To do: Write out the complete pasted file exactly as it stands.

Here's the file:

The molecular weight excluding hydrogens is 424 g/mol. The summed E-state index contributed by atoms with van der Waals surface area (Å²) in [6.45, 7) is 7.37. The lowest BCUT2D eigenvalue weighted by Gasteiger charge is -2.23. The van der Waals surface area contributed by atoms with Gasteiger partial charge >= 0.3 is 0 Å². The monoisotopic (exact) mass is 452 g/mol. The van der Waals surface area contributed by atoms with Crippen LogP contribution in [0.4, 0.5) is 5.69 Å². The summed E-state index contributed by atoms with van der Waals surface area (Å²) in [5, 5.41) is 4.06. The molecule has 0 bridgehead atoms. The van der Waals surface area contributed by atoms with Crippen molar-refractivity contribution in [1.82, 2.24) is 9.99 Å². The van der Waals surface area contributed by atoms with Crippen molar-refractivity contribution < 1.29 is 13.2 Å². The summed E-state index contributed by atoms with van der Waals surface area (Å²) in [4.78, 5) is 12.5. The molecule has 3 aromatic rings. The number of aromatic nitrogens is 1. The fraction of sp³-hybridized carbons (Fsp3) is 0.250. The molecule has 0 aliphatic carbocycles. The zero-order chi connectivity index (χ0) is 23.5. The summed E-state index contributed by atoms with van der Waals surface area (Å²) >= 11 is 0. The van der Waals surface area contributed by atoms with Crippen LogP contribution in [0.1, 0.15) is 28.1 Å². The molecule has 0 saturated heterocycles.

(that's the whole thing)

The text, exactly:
The molecular weight excluding hydrogens is 424 g/mol. The summed E-state index contributed by atoms with van der Waals surface area (Å²) in [6.45, 7) is 7.37. The lowest BCUT2D eigenvalue weighted by Gasteiger charge is -2.23. The van der Waals surface area contributed by atoms with Gasteiger partial charge >= 0.3 is 0 Å². The monoisotopic (exact) mass is 452 g/mol. The van der Waals surface area contributed by atoms with Crippen LogP contribution in [0.4, 0.5) is 5.69 Å². The summed E-state index contributed by atoms with van der Waals surface area (Å²) in [5, 5.41) is 4.06. The molecule has 0 bridgehead atoms. The van der Waals surface area contributed by atoms with Crippen molar-refractivity contribution in [1.82, 2.24) is 9.99 Å². The van der Waals surface area contributed by atoms with Crippen molar-refractivity contribution < 1.29 is 13.2 Å². The summed E-state index contributed by atoms with van der Waals surface area (Å²) in [4.78, 5) is 12.5. The molecule has 3 aromatic rings. The number of aromatic nitrogens is 1. The fraction of sp³-hybridized carbons (Fsp3) is 0.250. The molecule has 0 aliphatic carbocycles. The zero-order chi connectivity index (χ0) is 23.5. The summed E-state index contributed by atoms with van der Waals surface area (Å²) >= 11 is 0. The van der Waals surface area contributed by atoms with Crippen LogP contribution in [0.1, 0.15) is 28.1 Å². The molecule has 0 saturated heterocycles.